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About this poet

Jane Kenyon was born on May 23, 1947, in Ann Arbor, Michigan, and grew up in the Midwest. She earned a BA from the University of Michigan in 1970 and an MA in 1972. That same year, Kenyon married the poet Donald Hall, whom she had met while a student at the University of Michigan. With him she moved to Eagle Pond Farm in New Hampshire.

During her lifetime Jane Kenyon published four books of poetry—: Constance (Graywolf Press, 1993), Let Evening Come (Graywolf Press, 1990), The Boat of Quiet Hours (Graywolf Press, 1986), and From Room to Room (Alice James Books, 1978)—, as well as a book of translation, Twenty Poems of Anna Akhmatova (Ally Press, 1985). In December 1993 she and Donald Hall were the subject of an Emmy Award-winning Bill Moyers documentary, "A Life Together." In 1995 Kenyon was named poet laureate of New Hampshire; she died later that year from leukemia, on April 22.


Bibliography

Poetry
Otherwise: New & Selected Poems (Graywolf Press, 1996)
Constance (Graywolf Press, 1993)
Let Evening Come (Graywolf Press, 1990)
The Boat of Quiet Hours (Graywolf Press,1986)
Twenty Poems of Anna Akhmatova (Ally Press, 1985)
From Room to Room (Alice James Books, 1978)

Prose
A Hundred White Daffodils: Essays, Interviews, the Akhmatova Translations, Newspaper Columns, and One Poem (Graywolf Press, 1999)

At the Public Market Museum: Charleston, South Carolina

A volunteer, a Daughter of the Confederacy,
receives my admission and points the way.
Here are gray jackets with holes in them,
red sashes with individual flourishes,
things soft as flesh. Someone sewed
the gold silk cord onto that gray sleeve
as if embellishments
could keep a man alive.

I have been reading War and Peace,
and so the particulars of combat
are on my mind—the shouts and groans
of men and boys, and the horses' cries
as they fall, astonished at what
has happened to them.
                         Blood on leaves,
blood on grass, on snow; extravagant
beauty of red. Smoke, dust of disturbed
earth; parch and burn.

Who would choose this for himself?
And yet the terrible machinery
waited in place. With psalters
in their breast pockets, and gloves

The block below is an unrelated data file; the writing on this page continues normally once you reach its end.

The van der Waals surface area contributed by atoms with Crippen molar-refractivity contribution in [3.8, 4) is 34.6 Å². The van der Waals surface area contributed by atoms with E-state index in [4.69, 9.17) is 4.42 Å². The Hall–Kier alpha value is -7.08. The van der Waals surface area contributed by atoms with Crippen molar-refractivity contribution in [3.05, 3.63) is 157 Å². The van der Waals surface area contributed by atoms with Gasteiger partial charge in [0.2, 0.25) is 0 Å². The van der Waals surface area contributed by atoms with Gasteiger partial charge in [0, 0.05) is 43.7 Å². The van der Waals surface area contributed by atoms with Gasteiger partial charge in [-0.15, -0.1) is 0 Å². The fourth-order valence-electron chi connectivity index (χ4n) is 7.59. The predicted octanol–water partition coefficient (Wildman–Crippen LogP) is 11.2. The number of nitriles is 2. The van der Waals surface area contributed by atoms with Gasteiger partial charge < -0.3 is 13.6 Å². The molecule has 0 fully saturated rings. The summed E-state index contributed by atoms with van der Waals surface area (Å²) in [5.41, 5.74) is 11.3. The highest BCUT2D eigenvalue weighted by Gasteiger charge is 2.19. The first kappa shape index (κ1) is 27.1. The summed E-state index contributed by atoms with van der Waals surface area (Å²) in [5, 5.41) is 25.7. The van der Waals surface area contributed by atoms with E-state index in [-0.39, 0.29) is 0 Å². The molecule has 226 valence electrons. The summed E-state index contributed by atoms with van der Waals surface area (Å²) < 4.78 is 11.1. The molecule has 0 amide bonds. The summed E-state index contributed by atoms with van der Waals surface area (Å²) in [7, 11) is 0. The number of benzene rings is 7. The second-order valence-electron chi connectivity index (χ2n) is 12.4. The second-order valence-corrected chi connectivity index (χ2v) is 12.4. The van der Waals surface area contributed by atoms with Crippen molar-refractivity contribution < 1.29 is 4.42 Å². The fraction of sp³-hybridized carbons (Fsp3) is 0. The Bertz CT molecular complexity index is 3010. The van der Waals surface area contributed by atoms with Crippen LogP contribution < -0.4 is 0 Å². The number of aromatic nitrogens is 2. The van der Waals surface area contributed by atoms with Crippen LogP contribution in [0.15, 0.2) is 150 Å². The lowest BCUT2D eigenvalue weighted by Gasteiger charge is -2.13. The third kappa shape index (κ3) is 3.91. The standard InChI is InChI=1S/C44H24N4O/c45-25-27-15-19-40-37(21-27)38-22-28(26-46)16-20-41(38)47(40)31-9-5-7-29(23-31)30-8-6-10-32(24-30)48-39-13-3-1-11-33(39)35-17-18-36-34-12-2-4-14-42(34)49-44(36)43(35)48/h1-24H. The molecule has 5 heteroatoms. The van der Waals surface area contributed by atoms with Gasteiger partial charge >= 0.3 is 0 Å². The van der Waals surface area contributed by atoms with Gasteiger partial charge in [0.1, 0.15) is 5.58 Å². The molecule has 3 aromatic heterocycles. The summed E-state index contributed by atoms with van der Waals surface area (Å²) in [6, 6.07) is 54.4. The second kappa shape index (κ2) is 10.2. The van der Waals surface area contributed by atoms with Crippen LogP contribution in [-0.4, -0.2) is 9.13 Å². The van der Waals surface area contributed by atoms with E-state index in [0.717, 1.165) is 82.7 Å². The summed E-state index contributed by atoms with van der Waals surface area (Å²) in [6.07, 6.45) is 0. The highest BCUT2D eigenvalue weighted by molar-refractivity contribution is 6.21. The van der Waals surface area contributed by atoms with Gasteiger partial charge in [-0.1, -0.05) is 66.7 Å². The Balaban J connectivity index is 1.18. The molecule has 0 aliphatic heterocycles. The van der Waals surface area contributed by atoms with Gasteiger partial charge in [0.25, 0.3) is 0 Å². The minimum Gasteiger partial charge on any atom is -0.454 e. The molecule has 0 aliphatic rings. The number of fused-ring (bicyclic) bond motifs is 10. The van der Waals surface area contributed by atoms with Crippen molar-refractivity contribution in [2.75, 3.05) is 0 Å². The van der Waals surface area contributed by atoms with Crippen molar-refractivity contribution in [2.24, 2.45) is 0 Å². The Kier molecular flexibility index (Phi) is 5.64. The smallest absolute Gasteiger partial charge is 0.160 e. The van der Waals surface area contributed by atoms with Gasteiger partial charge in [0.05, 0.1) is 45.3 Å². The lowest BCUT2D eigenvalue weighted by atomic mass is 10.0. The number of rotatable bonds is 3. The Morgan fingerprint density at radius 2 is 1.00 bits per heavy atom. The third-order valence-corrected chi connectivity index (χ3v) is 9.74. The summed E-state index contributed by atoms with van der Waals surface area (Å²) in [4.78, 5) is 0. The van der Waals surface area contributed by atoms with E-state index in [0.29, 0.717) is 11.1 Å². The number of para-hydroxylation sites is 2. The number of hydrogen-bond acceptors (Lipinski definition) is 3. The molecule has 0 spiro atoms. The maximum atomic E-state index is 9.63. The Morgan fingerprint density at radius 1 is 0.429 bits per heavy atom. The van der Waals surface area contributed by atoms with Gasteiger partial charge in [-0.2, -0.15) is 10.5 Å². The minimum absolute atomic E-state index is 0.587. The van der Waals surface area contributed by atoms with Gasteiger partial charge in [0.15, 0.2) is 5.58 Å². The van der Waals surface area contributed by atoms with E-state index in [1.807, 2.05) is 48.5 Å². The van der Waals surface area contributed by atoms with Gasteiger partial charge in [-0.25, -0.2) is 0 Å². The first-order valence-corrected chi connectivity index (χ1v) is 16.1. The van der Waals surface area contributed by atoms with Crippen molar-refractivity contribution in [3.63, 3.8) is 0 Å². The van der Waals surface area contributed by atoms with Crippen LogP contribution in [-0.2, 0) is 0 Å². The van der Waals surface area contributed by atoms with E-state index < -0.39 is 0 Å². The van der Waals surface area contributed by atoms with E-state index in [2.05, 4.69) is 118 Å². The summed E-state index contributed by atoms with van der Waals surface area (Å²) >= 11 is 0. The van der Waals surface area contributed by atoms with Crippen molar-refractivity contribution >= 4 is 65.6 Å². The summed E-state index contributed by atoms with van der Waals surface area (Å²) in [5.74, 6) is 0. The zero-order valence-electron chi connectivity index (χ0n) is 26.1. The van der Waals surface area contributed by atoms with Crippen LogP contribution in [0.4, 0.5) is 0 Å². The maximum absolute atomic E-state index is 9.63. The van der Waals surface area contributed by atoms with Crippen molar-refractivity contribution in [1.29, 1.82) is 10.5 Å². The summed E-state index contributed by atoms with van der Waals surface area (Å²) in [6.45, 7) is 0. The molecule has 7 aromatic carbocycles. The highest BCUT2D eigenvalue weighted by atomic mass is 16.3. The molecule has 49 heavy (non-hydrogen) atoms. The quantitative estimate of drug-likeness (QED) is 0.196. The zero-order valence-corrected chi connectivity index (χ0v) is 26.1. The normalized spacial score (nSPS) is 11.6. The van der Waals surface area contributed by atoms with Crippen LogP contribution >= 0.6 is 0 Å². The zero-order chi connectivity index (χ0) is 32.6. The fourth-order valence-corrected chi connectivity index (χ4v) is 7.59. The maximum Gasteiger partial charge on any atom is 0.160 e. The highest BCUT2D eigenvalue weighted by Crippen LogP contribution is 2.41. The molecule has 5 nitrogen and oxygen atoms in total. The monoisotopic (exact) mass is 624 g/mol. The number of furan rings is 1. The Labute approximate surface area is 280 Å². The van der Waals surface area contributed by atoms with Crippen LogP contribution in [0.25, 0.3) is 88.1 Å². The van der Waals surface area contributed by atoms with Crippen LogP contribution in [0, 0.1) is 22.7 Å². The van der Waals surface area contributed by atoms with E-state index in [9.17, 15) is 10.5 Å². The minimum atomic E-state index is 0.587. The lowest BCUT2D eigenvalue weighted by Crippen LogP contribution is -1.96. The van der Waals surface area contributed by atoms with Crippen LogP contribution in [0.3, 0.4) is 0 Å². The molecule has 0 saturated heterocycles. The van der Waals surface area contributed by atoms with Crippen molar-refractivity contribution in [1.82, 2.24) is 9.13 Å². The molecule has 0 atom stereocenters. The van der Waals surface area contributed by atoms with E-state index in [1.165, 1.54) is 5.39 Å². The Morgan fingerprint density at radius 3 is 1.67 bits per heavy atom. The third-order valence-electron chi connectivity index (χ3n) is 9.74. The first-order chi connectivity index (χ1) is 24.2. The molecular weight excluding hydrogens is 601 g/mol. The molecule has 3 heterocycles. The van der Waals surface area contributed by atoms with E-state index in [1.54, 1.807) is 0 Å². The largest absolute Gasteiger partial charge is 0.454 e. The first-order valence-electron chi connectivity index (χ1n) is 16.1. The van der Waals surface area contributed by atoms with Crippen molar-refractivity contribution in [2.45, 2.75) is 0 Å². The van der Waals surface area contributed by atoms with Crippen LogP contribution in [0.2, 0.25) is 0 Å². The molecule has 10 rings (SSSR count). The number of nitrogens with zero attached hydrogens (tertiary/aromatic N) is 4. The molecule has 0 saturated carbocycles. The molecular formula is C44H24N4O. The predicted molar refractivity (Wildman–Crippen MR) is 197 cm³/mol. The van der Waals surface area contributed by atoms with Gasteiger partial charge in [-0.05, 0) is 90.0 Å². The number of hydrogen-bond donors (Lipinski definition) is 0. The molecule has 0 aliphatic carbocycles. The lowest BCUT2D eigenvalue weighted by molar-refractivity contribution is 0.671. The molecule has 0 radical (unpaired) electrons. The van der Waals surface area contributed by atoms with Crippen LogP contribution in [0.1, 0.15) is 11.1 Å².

knitted by their sisters and sweethearts,
the men in gray hurled themselves
out of the trenches, and rushed against
blue. It was what both sides
agreed to do.

From Otherwise: New and Selected Poems by Jane Kenyon. Copyright © 1996 by the Estate of Jane Kenyon. Reprinted with the permission of Graywolf Press, St. Paul, Minnesota.

From Otherwise: New and Selected Poems by Jane Kenyon. Copyright © 1996 by the Estate of Jane Kenyon. Reprinted with the permission of Graywolf Press, St. Paul, Minnesota.

Jane Kenyon

Jane Kenyon

Jane Kenyon was born in Ann Arbor, Michigan, in 1947. During her lifetime she published four books of poetry—: Constance (Graywolf Press, 1993), Let Evening Come (Graywolf Press, 1990), The Boat of Quiet Hours (Graywolf Press, 1986), and From Room to Room (Alice James Books, 1978)—, as well as a book of translation, Twenty Poems of Anna Akhmatova (Ally Press, 1985).

by this poet

poem
Yes, long shadows go out
from the bales; and yes, the soul
must part from the body:
what else could it do?

The men sprawl near the baler, 
too tired to leave the field.
They talk and smoke,
and the tips of their cigarettes
blaze like small roses 
in the night air. (It arrived
and settled among them
before they
poem

          If many remedies are prescribed
          for an illness, you may be certain
          that the illness has no cure.
                              A. P. CHEKHOV
                             The Cherry Orchard

 

1  FROM THE NURSERY

When I was born, you waited
poem
I washed a load of clothes
and hung them out to dry.
Then I went up to town
and busied myself all day.
The sleeve of your best shirt
rose ceremonious
when I drove in; our night-
clothes twined and untwined in
a little gust of wind.

For me it was getting late;
for you, where you were, not.
The harvest moon was